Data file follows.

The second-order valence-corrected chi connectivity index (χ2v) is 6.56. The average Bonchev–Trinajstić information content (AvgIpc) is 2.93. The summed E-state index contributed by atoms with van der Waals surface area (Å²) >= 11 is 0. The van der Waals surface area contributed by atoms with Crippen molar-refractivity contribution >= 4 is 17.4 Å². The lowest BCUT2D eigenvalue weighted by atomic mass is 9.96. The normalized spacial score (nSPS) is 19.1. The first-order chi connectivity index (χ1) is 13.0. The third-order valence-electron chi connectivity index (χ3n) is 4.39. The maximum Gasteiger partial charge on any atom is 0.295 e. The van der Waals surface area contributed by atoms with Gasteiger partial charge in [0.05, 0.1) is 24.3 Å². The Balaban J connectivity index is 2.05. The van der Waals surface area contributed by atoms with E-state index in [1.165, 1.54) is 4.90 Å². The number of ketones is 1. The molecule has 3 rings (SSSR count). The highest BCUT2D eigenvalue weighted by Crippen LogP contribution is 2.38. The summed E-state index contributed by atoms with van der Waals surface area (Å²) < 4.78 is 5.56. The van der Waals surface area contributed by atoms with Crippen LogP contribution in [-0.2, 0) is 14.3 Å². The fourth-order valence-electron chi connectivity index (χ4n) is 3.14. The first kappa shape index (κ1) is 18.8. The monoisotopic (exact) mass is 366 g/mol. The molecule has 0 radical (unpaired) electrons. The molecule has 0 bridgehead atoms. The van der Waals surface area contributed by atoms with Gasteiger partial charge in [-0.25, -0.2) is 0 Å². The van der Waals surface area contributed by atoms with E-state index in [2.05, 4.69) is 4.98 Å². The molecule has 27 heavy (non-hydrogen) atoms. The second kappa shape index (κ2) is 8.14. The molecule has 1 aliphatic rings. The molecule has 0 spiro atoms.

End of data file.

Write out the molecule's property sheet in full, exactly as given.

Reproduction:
The second-order valence-corrected chi connectivity index (χ2v) is 6.56. The average Bonchev–Trinajstić information content (AvgIpc) is 2.93. The summed E-state index contributed by atoms with van der Waals surface area (Å²) >= 11 is 0. The van der Waals surface area contributed by atoms with Crippen molar-refractivity contribution >= 4 is 17.4 Å². The lowest BCUT2D eigenvalue weighted by atomic mass is 9.96. The normalized spacial score (nSPS) is 19.1. The first-order chi connectivity index (χ1) is 13.0. The third-order valence-electron chi connectivity index (χ3n) is 4.39. The maximum Gasteiger partial charge on any atom is 0.295 e. The van der Waals surface area contributed by atoms with Gasteiger partial charge in [0.05, 0.1) is 24.3 Å². The Balaban J connectivity index is 2.05. The van der Waals surface area contributed by atoms with E-state index in [1.165, 1.54) is 4.90 Å². The number of ketones is 1. The molecule has 3 rings (SSSR count). The highest BCUT2D eigenvalue weighted by Crippen LogP contribution is 2.38. The summed E-state index contributed by atoms with van der Waals surface area (Å²) < 4.78 is 5.56. The van der Waals surface area contributed by atoms with Crippen LogP contribution in [-0.2, 0) is 14.3 Å². The fourth-order valence-electron chi connectivity index (χ4n) is 3.14. The first kappa shape index (κ1) is 18.8. The monoisotopic (exact) mass is 366 g/mol. The molecule has 0 radical (unpaired) electrons. The molecule has 0 bridgehead atoms. The van der Waals surface area contributed by atoms with Gasteiger partial charge in [-0.25, -0.2) is 0 Å². The van der Waals surface area contributed by atoms with E-state index in [2.05, 4.69) is 4.98 Å². The molecule has 27 heavy (non-hydrogen) atoms. The second kappa shape index (κ2) is 8.14. The molecule has 1 aliphatic rings. The molecule has 0 spiro atoms.